between the Stakeholder/s and the Organisation
in order to modify, improve and enhance the Image of the Organisation and its initiatives and offerings.

The objective of Corporate Communications is to bring as close together the Actual Identity of the Organisationwith the Perceived Image of the Organisation, among its stakeholders. 

As illustrated in the diagram above, The task of Corporate Communications is to ensure more overlap and greater consonance between the two, though in practicality a perfect fit is never achieved.

However, a Holistic & Comprehensive Communications Strategy, with a firm Top Management Commitment and Buy-in from all other Departments can create a near ideal situation, where all stakeholders are neutral, if not, positively inclined towards the organisation and its offerings.


Aseem Seth.

Tuesday, 1 June 2010

Corporate Communications 103

Stakeholders and the Organisation

As stated in my earlier post 'Communications 102' - Corporate Communications, is the art and science of how an organisation interacts with its stakeholders. It is the method of communicating and aligning perceptionsof stakeholders with the actuality of the organisation's activities and views.

There are numerous stakeholders in an organisation, and include - 
1)  The Shareholders
2)  The Board of Directors
3)  The Management
4)  Employees
5)  Employees' families and extended social network (explained later)
5)  Suppliers & Contractors
6)  Customers, Buyers & Clients
7)  Government Agencies (For eg. Tax Departments)
8)  NGOs & Action Groups
9)  Professional Bodies 
10) Education & Research Institutes
11) The National Public
12) The Global Community & General Public
13) The Media

It is the task of Corporate Communications to align all these various groups' perceptions with the actuality of the organisation and its activities.

Each stakeholder has a different agenda, a separate Point of View (POV) and distinct expectations  - from the organisation, the Art of Corporate Communications stems from its ability to serve all these .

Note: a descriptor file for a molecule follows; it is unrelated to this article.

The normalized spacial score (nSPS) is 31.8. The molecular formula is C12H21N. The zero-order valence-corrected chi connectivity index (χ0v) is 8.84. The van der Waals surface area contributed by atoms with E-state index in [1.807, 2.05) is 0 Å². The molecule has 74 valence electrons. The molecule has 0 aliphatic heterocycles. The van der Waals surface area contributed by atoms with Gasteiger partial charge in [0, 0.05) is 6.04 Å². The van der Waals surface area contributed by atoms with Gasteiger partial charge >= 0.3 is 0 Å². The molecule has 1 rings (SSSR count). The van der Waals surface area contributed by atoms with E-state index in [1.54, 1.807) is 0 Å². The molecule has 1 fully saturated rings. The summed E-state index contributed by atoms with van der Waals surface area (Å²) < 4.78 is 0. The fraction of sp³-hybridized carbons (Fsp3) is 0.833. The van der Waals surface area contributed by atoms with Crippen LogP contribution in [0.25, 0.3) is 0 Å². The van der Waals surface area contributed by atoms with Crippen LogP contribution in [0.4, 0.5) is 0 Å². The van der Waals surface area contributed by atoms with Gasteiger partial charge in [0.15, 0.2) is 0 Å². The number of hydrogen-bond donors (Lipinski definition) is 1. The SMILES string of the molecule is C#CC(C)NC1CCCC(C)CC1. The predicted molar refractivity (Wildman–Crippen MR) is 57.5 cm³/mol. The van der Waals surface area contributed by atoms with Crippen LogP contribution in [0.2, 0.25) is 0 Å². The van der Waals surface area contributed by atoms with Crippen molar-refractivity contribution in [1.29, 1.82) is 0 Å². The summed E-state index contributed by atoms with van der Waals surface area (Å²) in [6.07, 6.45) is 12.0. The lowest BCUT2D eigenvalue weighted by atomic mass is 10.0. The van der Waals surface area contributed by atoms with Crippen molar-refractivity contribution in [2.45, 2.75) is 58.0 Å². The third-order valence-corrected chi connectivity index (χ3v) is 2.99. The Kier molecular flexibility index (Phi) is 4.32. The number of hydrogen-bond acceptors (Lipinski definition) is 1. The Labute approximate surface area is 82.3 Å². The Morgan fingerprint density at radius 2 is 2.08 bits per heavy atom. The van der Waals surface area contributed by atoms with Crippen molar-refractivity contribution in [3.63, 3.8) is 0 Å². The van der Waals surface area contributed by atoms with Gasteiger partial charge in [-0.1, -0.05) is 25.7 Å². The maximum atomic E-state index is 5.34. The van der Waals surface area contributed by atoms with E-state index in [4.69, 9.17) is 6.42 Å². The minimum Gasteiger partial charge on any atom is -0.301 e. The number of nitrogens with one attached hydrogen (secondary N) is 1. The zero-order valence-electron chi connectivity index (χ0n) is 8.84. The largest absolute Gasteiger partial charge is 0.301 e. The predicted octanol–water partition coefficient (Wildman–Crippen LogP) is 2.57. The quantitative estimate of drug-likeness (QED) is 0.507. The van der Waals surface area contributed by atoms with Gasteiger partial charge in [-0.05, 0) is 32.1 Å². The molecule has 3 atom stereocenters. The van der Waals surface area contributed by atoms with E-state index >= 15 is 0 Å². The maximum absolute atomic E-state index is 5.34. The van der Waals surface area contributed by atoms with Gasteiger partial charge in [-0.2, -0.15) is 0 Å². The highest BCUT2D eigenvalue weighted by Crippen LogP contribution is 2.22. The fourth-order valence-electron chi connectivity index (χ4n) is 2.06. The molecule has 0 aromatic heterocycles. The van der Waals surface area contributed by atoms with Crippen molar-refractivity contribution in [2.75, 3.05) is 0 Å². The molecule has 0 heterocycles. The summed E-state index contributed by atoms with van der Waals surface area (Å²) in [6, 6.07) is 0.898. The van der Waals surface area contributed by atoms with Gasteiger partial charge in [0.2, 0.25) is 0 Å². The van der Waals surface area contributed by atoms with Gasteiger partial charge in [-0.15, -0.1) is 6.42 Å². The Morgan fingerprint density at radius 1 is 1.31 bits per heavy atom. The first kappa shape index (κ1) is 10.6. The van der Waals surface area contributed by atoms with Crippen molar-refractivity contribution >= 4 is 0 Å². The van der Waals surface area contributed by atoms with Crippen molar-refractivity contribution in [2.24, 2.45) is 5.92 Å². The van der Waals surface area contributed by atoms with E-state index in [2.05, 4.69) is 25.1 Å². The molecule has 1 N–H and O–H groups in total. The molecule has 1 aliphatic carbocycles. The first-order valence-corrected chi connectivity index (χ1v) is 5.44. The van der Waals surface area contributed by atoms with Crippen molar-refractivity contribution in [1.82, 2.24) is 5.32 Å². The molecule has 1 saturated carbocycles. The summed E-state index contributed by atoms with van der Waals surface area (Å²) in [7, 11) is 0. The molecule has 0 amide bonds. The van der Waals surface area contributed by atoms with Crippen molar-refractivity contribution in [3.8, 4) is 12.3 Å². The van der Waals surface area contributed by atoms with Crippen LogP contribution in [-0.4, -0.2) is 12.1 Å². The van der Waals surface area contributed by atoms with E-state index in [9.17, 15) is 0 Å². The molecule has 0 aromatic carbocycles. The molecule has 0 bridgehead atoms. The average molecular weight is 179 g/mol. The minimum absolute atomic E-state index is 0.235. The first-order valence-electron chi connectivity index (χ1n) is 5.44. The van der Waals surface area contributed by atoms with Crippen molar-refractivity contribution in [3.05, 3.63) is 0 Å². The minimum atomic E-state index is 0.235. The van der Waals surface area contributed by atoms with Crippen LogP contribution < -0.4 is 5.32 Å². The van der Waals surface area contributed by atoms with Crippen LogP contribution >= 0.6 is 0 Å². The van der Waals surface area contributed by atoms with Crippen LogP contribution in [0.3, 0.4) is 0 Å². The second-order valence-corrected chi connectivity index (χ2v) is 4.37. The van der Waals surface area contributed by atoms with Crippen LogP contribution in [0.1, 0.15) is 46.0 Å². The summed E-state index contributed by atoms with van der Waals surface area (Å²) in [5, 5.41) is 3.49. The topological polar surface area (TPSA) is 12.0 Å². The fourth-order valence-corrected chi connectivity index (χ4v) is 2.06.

For illustration, Shareholders are interested in the bottom line, employees are interested in HR policies and career growth, Suppliers are interested in the business they can get from the organisation, The customer is interested in the Product or Service, etc.

So how does Corporate Communication deal with all these divergent interests, That is the Science of Corporate Communications. Corporate Communications has an arsenal of weaponry at its disposal to deal with these stakeholders and their concerns. A well thought out and planned communication strategy uses various facilities such as Internal Communications, External Communications, PR, Public Relations, Media Relations, etc.

However, Corporate Communications cannot function solo  - without a sound Management Strategy & Inter-departmental Support. Corporate Communication is the culmination of all an organisation's activities, that result in a positive impact amongst its stakeholders.

For instance, Corporate Communications Cannot simply communicate great bottom lines without organisational results and finance inputs, or great HR initiatives without HR backing, or amazing products and services without Production & Marketing support.

A diagram to illustrate – 

As is evident, each and every facet of an organisation affects the "Image of the Organisation" amongst its stakeholders. Corporate Communication is not panacea but a function and tool that - 
1) Prioritises,
2) Organises,
3) Disseminates information, and
4) Creates Dialogue 
between the Stakeholder/s and the Organisation
in order to modify, improve and enhance the Image of the Organisation and its initiatives and offerings.

We delve deeper into these Corporate Communication Processes in my next post - 
'Corporate Communications 104'

Keep Smiling!